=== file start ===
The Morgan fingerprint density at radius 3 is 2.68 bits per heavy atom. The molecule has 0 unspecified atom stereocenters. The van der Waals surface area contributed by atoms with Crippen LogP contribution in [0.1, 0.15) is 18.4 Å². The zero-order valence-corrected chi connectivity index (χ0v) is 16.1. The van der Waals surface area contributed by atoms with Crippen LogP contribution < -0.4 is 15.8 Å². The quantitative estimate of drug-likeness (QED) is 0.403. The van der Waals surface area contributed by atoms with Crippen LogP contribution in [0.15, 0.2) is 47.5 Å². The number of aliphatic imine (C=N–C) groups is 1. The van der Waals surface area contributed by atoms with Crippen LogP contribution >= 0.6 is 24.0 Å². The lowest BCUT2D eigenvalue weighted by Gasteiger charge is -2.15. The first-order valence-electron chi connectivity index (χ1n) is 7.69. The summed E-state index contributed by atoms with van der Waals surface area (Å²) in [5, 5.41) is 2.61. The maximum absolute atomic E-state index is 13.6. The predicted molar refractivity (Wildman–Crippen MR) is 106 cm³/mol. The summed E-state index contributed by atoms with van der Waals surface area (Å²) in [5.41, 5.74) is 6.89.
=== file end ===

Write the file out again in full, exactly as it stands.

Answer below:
The Morgan fingerprint density at radius 3 is 2.68 bits per heavy atom. The molecule has 0 unspecified atom stereocenters. The van der Waals surface area contributed by atoms with Crippen LogP contribution in [0.1, 0.15) is 18.4 Å². The zero-order valence-corrected chi connectivity index (χ0v) is 16.1. The van der Waals surface area contributed by atoms with Crippen LogP contribution < -0.4 is 15.8 Å². The quantitative estimate of drug-likeness (QED) is 0.403. The van der Waals surface area contributed by atoms with Crippen LogP contribution in [0.15, 0.2) is 47.5 Å². The number of aliphatic imine (C=N–C) groups is 1. The van der Waals surface area contributed by atoms with Crippen LogP contribution >= 0.6 is 24.0 Å². The lowest BCUT2D eigenvalue weighted by Gasteiger charge is -2.15. The first-order valence-electron chi connectivity index (χ1n) is 7.69. The summed E-state index contributed by atoms with van der Waals surface area (Å²) in [5, 5.41) is 2.61. The maximum absolute atomic E-state index is 13.6. The predicted molar refractivity (Wildman–Crippen MR) is 106 cm³/mol. The summed E-state index contributed by atoms with van der Waals surface area (Å²) in [5.41, 5.74) is 6.89.